For Huffington Post, Danwei’s Alice Xin Liu writes about the commercialization of once-arty sections of Beijing:
Nanluogu Xiang is located in one of the richest neighborhoods in the city — once in terms of its sprawling old hutongs (or alleyways), its culture, and now in terms of the revenue generated from tourism driven bars and shops selling handicrafts and souvenirs made by fashion or arts students. The old neighborhood has cultural stopovers such as the former home and now museum of Mao Dun, the writer whose name is lent to one of the most luminous literary awards in the country. Modern writers, like Chun Sue, also live in the neighborhood.
According to Auntie Fu, rent prices in Nanluogu Xiang rose by 40% last year. She said: “When the south side of the street gets its planned subway stop, there will be even more people about.” She points to the pressure on commercial renters: both Xiaoxin’s Café and Zha Zha Café (two popular stops on the street) have their second shops on Wudaoying Hutong nearby. When asked, Auntie Fu admitted that everyone is aware of the possibility that they might be forced out of Nanluogu Xiang.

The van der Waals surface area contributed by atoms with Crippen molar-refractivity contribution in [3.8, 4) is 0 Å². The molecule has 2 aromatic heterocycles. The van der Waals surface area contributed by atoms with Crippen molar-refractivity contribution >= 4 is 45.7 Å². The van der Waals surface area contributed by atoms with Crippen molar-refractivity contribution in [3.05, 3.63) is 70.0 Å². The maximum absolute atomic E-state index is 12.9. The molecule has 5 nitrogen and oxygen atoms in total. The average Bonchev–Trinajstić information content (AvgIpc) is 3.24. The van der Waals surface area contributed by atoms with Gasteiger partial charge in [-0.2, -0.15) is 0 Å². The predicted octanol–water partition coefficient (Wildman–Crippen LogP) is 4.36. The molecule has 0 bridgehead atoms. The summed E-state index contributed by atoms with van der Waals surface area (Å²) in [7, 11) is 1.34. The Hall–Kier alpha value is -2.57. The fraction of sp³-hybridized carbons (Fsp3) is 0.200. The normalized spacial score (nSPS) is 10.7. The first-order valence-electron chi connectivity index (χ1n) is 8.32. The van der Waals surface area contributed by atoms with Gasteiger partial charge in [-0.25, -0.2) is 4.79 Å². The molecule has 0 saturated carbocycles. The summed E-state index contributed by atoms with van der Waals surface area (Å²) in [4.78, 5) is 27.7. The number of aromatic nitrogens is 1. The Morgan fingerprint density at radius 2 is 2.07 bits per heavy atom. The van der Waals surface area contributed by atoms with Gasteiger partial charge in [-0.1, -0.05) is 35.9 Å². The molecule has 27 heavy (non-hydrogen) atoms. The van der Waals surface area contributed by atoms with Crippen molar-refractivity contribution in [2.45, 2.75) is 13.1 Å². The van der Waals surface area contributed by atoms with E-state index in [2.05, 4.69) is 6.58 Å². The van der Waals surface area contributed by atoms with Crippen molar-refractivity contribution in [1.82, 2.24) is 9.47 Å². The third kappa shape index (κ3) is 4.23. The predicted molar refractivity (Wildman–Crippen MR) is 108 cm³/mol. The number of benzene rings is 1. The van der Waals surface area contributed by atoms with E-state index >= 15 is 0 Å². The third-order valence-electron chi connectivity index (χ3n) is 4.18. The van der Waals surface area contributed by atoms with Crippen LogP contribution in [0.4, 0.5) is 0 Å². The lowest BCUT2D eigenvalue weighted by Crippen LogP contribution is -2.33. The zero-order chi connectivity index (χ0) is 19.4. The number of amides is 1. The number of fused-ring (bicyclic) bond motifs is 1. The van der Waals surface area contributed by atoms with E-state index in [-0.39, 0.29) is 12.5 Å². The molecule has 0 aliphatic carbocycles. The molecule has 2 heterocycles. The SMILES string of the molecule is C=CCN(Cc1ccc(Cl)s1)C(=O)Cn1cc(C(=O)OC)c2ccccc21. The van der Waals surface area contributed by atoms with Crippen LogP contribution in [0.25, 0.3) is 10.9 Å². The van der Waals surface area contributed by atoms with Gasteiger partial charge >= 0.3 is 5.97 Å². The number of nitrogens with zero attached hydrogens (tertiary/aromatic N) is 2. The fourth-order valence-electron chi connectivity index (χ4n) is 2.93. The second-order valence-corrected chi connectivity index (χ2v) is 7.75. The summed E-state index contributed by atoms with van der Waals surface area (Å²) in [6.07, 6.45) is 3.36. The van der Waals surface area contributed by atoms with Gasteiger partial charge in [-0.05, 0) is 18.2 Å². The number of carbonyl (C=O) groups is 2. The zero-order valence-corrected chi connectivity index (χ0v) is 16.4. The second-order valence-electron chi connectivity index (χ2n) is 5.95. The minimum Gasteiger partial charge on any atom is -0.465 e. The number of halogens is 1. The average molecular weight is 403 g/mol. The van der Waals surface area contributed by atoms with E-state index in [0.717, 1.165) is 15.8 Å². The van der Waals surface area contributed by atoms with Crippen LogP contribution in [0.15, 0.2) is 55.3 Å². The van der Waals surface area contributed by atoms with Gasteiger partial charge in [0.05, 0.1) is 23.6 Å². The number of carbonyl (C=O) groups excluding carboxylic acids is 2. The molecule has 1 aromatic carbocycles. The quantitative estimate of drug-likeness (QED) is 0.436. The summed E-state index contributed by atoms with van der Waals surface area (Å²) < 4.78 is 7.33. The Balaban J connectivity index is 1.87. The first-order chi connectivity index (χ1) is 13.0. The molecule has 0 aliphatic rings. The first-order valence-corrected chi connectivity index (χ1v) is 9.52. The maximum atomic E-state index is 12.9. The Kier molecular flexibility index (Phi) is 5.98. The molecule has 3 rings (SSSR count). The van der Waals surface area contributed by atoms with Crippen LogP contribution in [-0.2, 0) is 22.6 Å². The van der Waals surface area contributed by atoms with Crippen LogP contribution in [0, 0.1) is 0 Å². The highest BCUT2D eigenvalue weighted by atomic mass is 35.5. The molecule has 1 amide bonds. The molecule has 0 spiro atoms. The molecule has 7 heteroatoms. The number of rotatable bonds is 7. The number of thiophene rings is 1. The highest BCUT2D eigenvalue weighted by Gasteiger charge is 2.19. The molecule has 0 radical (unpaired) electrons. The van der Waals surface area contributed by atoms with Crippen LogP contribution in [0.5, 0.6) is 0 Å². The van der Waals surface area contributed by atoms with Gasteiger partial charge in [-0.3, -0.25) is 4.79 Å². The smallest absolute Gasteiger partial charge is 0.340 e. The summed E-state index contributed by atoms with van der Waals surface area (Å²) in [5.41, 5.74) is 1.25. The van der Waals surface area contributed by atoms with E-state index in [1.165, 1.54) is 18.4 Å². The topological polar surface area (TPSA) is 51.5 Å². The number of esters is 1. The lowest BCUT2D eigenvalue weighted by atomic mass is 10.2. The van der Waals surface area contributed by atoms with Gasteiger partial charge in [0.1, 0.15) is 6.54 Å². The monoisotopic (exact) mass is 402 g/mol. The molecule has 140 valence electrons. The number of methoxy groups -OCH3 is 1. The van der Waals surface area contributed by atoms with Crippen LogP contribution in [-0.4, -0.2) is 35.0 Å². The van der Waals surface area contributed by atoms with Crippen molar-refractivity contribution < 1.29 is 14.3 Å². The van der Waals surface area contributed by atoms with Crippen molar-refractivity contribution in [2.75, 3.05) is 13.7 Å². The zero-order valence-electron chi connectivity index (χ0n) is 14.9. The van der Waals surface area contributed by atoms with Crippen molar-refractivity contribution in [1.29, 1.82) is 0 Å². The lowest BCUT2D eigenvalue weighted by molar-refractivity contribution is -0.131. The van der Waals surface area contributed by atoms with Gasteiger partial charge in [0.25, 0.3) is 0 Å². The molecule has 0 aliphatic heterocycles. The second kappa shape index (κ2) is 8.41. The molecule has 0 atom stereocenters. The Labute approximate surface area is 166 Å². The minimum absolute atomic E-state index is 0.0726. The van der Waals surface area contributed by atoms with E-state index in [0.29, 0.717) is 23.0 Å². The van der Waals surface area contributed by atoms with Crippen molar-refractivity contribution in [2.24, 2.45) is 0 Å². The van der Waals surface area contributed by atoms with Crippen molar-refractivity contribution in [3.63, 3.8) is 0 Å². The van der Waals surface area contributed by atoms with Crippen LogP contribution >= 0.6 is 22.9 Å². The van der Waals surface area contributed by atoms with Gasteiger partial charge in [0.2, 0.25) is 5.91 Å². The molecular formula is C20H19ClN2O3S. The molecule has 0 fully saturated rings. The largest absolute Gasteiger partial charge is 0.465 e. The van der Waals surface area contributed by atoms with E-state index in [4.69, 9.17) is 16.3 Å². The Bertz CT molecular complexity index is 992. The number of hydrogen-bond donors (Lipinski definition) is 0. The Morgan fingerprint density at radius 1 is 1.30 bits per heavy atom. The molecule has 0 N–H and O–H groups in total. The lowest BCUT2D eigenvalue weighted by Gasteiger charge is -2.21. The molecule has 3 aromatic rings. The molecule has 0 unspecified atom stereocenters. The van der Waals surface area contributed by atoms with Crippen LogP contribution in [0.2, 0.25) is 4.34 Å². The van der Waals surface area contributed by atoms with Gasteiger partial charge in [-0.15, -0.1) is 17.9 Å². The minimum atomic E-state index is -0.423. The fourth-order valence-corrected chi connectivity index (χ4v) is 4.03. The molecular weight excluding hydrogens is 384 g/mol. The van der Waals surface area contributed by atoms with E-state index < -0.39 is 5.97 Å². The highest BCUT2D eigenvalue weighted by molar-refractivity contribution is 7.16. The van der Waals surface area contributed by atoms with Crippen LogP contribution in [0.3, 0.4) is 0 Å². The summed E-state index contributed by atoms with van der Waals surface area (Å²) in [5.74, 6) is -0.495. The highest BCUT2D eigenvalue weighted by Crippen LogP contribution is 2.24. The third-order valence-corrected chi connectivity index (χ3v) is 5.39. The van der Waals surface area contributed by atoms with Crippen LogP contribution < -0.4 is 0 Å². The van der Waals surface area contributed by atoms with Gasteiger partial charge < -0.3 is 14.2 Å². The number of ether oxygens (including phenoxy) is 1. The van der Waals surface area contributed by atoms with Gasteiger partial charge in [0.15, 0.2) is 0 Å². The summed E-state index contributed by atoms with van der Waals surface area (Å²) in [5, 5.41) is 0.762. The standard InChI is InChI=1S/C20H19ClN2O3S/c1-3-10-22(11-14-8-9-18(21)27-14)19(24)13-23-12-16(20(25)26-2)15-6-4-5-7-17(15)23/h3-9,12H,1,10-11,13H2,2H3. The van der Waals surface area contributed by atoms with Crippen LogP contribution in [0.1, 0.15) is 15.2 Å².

The street is in danger of selling just tack, which does not help retain its boutique status. It may end up like Sloping Tobacco Street in nearby Houhai, a completely commercialized area that has no authenticity but instead shops selling the same things over and over again.
Auntie Fu talked about the ethnic Xinjiang people who appeared, taking advantage of the busy street selling jewelery, with or without stalls: “Police cars will come one by one to stop them, giving customers bad feelings and pressure.” Once the police are involved setting up regulations and codes for a gentrified area, the formerly freely developing cluster of bars and the street on which they run become highly regimented. It’s a sign of how things become – developing commercially, but strictly regulated at the same time.